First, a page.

Wildfires are ravaging our lands, droughts are stripping living things from the basic need of water, and our beautiful earth is sizzling; there has never been a more pressing time to change our ways. For my generation, the future isn't looking bright. We need the world to start changing at a much faster pace.
If I could become mayor of Menlo Park for a day and have free reign to pass policies and organize our region, I would do everything in my power to speed up progress.
Menlo Park has proven to be a climate leader, taking bold action and being among the first U.S. cities to pass local climate policies. The City Council passed all-electric reach codes prohibiting most natural gas uses in new construction. Since then, dozens of cities have followed in Menlo Park's wake and passed similar policies. This ripple effect demonstrates how Menlo Park's actions to reduce carbon emissions are not contained to one city: our progressive policies have far-reaching effects.
This is why even more action needs to be taken, and fast, to further accelerate this ripple effect. Menlo Park's policies will continue to inspire counties and cities throughout the Bay Area and beyond.
If I was Menlo Park's mayor for a day, I would build on our leadership position and take even bolder strokes to create a multi-city Bay Area Climate Coalition to educate and train leaders and citizens from counties across the Bay Area, and publicize Menlo Park and San Mateo County's leadership climate goals and action.
I would organize a Bay Area climate conference, bringing together the leaders of cities around the Bay Area to learn, inspire, and teach each other what has been done and what can be done. This would be held in Menlo Park, one of the greatest leaders of climate action across the nation, and be open to the public to ask questions and learn what has been done — and what's still to come.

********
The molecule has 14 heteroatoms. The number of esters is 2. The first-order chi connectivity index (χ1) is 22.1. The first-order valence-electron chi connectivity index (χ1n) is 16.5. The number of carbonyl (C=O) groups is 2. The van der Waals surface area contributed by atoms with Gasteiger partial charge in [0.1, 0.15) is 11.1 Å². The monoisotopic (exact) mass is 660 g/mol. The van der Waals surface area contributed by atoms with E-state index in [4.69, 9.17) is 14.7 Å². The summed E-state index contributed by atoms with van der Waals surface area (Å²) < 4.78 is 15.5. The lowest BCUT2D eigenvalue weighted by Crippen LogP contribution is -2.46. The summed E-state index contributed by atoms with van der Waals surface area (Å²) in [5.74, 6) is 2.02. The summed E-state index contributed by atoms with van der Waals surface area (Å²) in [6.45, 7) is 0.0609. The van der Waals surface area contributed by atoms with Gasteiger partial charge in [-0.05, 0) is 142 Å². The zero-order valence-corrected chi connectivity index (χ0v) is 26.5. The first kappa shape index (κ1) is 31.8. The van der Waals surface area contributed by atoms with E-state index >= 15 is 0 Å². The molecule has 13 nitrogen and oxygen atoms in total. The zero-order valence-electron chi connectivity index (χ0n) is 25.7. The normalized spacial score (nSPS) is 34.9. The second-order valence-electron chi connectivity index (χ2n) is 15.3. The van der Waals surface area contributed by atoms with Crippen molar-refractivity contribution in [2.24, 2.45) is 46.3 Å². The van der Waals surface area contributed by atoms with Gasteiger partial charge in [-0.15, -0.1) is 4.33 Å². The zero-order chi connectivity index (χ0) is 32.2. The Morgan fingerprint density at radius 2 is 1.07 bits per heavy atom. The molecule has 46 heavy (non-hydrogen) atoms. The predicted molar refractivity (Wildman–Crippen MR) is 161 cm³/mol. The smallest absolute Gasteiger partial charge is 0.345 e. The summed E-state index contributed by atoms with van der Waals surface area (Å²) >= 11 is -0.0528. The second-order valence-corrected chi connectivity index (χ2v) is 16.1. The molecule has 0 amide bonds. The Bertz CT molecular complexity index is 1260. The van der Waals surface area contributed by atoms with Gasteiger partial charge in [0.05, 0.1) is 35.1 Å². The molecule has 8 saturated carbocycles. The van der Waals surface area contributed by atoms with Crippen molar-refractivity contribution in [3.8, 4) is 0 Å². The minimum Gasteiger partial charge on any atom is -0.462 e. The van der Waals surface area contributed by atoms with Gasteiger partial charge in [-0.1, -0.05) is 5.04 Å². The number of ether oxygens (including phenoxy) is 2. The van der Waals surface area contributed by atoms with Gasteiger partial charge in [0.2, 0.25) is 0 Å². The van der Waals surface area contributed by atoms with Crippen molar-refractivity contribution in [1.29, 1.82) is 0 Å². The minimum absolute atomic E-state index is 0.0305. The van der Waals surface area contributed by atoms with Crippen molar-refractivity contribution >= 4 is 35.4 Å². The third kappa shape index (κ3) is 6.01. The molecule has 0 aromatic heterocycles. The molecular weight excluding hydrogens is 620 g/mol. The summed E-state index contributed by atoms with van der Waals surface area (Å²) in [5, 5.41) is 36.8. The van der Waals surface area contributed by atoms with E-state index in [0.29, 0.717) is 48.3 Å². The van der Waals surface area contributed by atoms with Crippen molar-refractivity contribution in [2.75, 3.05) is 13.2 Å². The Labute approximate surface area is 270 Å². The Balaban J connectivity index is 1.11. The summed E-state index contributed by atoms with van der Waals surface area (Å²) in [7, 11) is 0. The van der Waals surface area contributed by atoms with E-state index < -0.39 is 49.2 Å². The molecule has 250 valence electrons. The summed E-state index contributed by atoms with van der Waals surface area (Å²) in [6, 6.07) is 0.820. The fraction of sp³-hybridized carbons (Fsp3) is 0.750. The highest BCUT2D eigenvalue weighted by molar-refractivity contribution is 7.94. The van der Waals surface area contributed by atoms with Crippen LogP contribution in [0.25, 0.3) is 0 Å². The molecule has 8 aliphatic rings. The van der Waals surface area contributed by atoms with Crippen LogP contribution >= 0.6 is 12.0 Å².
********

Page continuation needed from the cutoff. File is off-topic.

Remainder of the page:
Even though the U.S. hasn't promised decarbonization until 2050, Menlo Park plans to be on the forefront with goals to decarbonize by 2030. If accomplished, it would be one of the greenest cities in the nation. There should be pride around this. I think there will be more public support with publicizing Menlo Park's carbon neutral goals in an easily digestible way for the public to physically see. I would set up digital "climate progress" screens across Menlo Park to display our progress so far, our path forward, and what is in the works. Everyone passing through Menlo Park would become aware of our leadership, building momentum to reach our goals and inspiring others along the way.
Further, I would create a teen volunteer program so that all of our high school students can personally get involved with one of the many Bay Area climate action organizations. A list of 18 current organizations that are looking for volunteers right now www.hsClimateAction.com.
We can demonstrate that it is possible to reach our goals by 2030, and that we can influence the rest of California to change its net zero emissions goal from 2045 to 2030. We need a faster deadline to make real change, and it's only with change in how we live that we can change our trajectory. We can't afford to wait over 25 years while our state — and our planet — burn. As mayor for the day, I would ask everyone in our town and the Bay Area: What are we waiting for?